The county of Inyo and cities of Apple Valley, Banning, Barstow, Big Bear Lake, Hesperia, Twentynine Palms, and Yucca Valley endorsed my proposal because it protected public access to Mojave Trails. I even mailed a survey to tens of thousands of households in my district to see if a monument or a less restrictive designation was preferred for Mojave Trails. A plurality of the 2,500 survey responses supported a less restrictive designation (47% to 44%).

Instead of protecting the 965,000 acres of Mojave Trails as addressed in Feinstein’s legislation and my own, Obama drew a staggering 1.6 million-acre boundary. To make matters worse, Obama created the Castle Mountains National Monument to stop a mining project that environmental extremists have long despised. In fact, the actual Castle Mountains — an interesting topographical feature — could have been protected without drawing the boundary so large as to prevent the mining operation. In both cases, Obama used the Antiquities Act to circumvent public scrutiny.

That’s why President Trump asked Department of the Interior Secretary Ryan Zinke to issue recommendations on modifying Mojave Trails and Castle Mountains national monuments. It’s ironic that these extreme environmental groups and their Congressional advocates claim there was a “backroom” deal between Trump and mining companies in determining the fate of these monuments — ironic because a backroom deal occurred between these environmental groups and Obama in creating the monuments. I believe a Freedom of Information Act request would prove my statement true, because some members of these same groups insinuated such collusion in speaking to my staff. Moreover, Zinke’s review allowed for public comment; Obama’s actions did not.

No one side should have free reign in the discussion of public land use, but we haven’t seen a balanced approach in decades. Had Obama and his special-interest supporters chosen good public process in determining these monuments, the Trump administration would not be reviewing their misdeeds. Obama threw 553.5 million acres of public land into national monuments, nearly twice as much as all previous presidents combined. We should never assume one person in government, given that much power, has acted properly in every case. No presidential action is above review.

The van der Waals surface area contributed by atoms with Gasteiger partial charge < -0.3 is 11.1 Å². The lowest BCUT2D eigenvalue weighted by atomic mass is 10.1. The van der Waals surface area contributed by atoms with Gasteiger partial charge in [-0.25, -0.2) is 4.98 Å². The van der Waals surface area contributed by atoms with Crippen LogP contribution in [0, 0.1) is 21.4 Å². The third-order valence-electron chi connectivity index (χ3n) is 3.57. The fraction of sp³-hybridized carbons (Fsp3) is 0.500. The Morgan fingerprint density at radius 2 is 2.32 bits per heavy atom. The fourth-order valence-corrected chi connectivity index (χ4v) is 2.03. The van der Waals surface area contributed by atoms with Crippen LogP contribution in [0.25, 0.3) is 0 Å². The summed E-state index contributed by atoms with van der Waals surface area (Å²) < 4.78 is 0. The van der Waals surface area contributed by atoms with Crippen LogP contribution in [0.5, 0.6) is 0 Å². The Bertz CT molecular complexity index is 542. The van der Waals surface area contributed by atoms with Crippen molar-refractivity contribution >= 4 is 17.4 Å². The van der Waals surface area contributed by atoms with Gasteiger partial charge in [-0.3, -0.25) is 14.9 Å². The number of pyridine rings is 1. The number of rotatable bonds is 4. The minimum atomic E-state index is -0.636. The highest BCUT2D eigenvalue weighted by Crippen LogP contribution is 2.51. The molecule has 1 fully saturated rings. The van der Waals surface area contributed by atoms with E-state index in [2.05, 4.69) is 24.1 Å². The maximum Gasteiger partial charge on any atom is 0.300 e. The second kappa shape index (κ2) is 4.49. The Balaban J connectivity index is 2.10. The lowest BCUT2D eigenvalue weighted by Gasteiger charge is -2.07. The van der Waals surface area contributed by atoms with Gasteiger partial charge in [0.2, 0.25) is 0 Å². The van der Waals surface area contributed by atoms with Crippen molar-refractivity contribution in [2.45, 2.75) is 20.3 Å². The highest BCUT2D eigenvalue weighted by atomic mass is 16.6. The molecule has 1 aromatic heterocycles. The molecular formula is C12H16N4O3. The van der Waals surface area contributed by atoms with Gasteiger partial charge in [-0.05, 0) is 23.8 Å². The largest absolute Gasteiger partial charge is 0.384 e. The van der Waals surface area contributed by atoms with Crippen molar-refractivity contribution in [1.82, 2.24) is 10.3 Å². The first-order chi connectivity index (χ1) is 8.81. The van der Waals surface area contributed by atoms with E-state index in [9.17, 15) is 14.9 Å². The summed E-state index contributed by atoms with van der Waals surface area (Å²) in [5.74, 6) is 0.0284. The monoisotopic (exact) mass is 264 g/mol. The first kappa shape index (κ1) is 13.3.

Burning Man: Giant jellyfish, pulsating heart and rebuilt Boeing 747 set to dazzle at Nevada desert festival

Work by Ken Feldman, Vasily Klyukin and Peter Hazel among installations on display at leading US contemporary arts extravaganza

One of the largest art installations at Burning Man 2017 will be a recreated Boeing 747 which has been moved in giant pieces from the Mojave Air and Space Port.

Oliver Poole
The Independent

The Burning Man festival starts this Sunday and this year’s installations are set to be some of the most outrageous ever with a giant jellyfish, a heart that pulsates in time with the viewer’s heartbeat and a life-size recreation of a Boeing 747 airplane among those to be displayed.

The festival, which draws almost 70,000 people each year to the Nevada desert, distributed £1 million in art grants this year to ensure many new participants will get the chance to join established artists with work on display.

Perhaps the most spectacular, and certainly one of the largest, will be the recreated Boeing 747, which has been moved in giant pieces from the Mojave Air and Space Port.